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Stargazing the Perseid Meteor Shower

August 12th, 2008 · No Comments · Personal

A bit of history…

I used to be quite the backyard astronomer when I was a kid. When I was around 8 or 9 I would use my dad’s binoculars to scope out the sky, not caring that after a few minutes my head felt like it was going to fall off my neck from looking straight up into the sky. I collected books on stargazing and astronomy both from stores and the local library. I learned about stars and nebulae and galaxies, quasars and pulsars and black holes… the constellations and where they resided in the sky. Messier objects. I crammed tons of astrological knowledge into my head because the greatness of space brought much wonderment to my young imaginative mind.

Not long after I got my first refracting telescope, and that’s when the fun really began as I was able to study objects in much greater detail – from the Andromeda Galaxy to the Seven Sisters – and of course the Moon. Although I had always wanted a reflecting telescope as well, as they gather much more light (they are the short, wide ones while refracting telescopes are commonly long and narrow) they also were more expensive. My second telescope, also a refracting model, was actually one my father got and had azimuth controls that let me better “steer” the scope around the heavens and adjust for the movement of the stars and Moon.

Although I’m only just over 25 miles South from New York City, luckily about 18 miles of that distance is open water. 8 miles to the East over rural suburbs lies the Atlantic Ocean. South and West for a good 30-40 miles is nothing but small towns and farmland. So the skies over my head are generally dark enough to see the soft smudge of the Andromeda Galaxy out of the corner of your naked eye – if you know where to look. For my area of the US, it’s about the best viewing conditions you can ask for.

I don’t recall what meteor shower I saw first, although I have a good feeling that it was a Leonid shower, seeing that I’m a Leo and they’re usually pretty damn good. Several years ago in the late 90’s was supposed to be another memorable storm, and I sat outside and watched as the meteors streaked across the sky in pretty decent numbers, though I knew I wasn’t getting anywhere near the kind of storm darker places were. Still, watching the dust from comets streak across the night sky or sometimes burn slow and bright, leaving behind brief after-images of their trail – I was hooked. I watched several more storms over the years, including more Leonids, some Perseids and a Taurid.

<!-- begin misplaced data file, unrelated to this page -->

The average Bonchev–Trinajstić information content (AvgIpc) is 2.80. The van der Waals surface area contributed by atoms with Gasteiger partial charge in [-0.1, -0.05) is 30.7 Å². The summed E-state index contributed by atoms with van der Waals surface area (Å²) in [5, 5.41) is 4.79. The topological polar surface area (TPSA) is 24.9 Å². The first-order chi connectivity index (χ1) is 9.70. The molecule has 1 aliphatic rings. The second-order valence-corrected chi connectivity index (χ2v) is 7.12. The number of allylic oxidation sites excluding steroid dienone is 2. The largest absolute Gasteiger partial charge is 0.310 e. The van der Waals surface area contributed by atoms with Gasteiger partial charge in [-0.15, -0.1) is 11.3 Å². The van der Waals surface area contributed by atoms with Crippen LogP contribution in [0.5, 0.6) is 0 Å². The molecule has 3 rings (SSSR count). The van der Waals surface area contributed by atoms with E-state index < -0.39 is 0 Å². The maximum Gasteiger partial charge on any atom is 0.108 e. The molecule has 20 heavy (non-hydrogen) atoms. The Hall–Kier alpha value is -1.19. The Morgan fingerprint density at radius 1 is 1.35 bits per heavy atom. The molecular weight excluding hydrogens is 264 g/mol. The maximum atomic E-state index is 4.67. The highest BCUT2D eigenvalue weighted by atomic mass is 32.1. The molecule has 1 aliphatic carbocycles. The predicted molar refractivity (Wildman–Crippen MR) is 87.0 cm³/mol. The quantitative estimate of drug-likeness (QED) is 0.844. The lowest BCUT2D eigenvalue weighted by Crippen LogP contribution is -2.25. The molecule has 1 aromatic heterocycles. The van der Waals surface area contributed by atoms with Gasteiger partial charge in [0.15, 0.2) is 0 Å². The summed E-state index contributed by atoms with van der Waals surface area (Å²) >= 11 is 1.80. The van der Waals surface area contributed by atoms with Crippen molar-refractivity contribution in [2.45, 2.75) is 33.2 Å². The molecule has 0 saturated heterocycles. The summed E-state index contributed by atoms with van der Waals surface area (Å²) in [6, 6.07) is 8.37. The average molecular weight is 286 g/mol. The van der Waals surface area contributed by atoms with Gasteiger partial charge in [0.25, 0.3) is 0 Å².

The Perseids Today

There has been a gap of several years, about 4-5, since I’ve taken the time to check out another meteor shower, and I just happend to be checking my news feeds tonight when I stumbled upon the fact that the Perseids were due to peak at just that hour (2am) as the Moon set. We had been under some nasty stormy weather the past few days but when I poked my head outside my window and looked up, I was pleased to see relatively clear skies, with only some high cirrus that were barely visible. Encouraged, I checked for the location of Perseus thanks to Stellarium (wonderful stargazing app!) and seeing that it was rising to the East and would be initially occluded for some time behind trees and another house, clambered out one of my bedroom windows and onto the roof over my garage, which pointed directly East. I brought a folding chair with me and sat it astride the upside-down V of the roof, then sat down and leaned my head back.

Although I said it was fairly dark in my area, I knew better than to expect to see a normal stream of about 1 Perseid every 1-2 minutes as was predicted. In the total hour and a half I was out there, I only saw about 25 Perseids, which equates to around 1 every 3-5 minutes. That’s fairly reasonable. While I think I saw about a dozen more, they were so faint and quick it may have just been my eyes and mind playing tricks on me. However the benefit is that I see the biggest and the brightest as they streak through the atmosphere. The first one I spotted actually broke up and created two seperate streakes like -* -* along the same trajectory.

I forgot how much fun it is to just sit under the night sky and gaze up and the stars. In-between streaks of meteors I was casting my eyes about, picking out stars and constellations elsewhere in the sky, working hard to dredge up knowledge I hadn’t put to practical use in several years. I’ll have to take some time to see when the next big shower is supposed to be – this one was just its usual average faire. But it was still fun. If you haven’t been out to see a meteor shower yet I’d suggest doing it at least once – you too may end up drawn to the heavens

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